Paul Jay: We're continuing our series titled Undoing the New Deal. While most of the measures taken during the New Deal helped to mitigate the worst effects of the depression on workers and created a social safety net where there had been none before, not all Americans benefited equally. Most New Deal programs discriminated against African Americans. Whites were offered the first jobs and it allowed a separate and lower pay scale for Blacks. This is in a federal government jobs program. The Federal Housing Authority refused to guarantee mortgages for Blacks who tried to buy in white neighborhoods and the Civilian Conservation Corps maintained segregated camps. The Social Security Act excluded those job categories Blacks traditionally filled.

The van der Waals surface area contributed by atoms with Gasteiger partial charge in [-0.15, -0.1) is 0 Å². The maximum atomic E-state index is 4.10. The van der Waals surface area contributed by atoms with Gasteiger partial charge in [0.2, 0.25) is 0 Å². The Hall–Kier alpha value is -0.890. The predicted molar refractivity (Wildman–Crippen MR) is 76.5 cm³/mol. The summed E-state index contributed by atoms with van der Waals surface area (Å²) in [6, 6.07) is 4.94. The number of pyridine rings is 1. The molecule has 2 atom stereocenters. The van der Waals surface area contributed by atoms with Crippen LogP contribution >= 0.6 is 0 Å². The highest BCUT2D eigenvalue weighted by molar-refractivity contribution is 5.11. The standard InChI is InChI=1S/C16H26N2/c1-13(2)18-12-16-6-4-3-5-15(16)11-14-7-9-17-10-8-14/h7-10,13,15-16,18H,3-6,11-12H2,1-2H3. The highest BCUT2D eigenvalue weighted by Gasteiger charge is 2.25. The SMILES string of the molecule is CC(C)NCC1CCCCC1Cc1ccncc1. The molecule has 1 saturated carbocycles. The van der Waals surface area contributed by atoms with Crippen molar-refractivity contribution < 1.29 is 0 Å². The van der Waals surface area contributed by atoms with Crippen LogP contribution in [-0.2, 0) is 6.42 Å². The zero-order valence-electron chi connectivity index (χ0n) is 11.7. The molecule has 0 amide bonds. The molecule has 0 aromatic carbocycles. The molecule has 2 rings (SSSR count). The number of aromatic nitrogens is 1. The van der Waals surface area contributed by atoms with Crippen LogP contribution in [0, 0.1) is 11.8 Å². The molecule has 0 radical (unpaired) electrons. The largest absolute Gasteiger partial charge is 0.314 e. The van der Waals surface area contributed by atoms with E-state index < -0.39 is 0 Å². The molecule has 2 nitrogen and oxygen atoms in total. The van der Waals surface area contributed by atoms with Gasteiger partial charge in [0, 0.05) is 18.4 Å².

The situation in agriculture was even worse. Since 40% of all Black workers made their living as sharecroppers and tenant farmers, the Agricultural Adjustment Administration acreage reduction hit Blacks hard. In this program, farmers were actually paid not to produce food, which raised the prices for farmers but white landlords could make more money by leaving land untilled then by putting land back into production, which created even more Black unemployment.

In the 1960's New Deal-style programs were created that benefited Blacks more equally, but successive administrations both Democratic and Republican have been rolling back these programs since the 1980s. Bill Clinton's welfare reforms played a major role in undoing the New Deal and now the Republican Party is planning to put a few final nails in the coffin of what's left.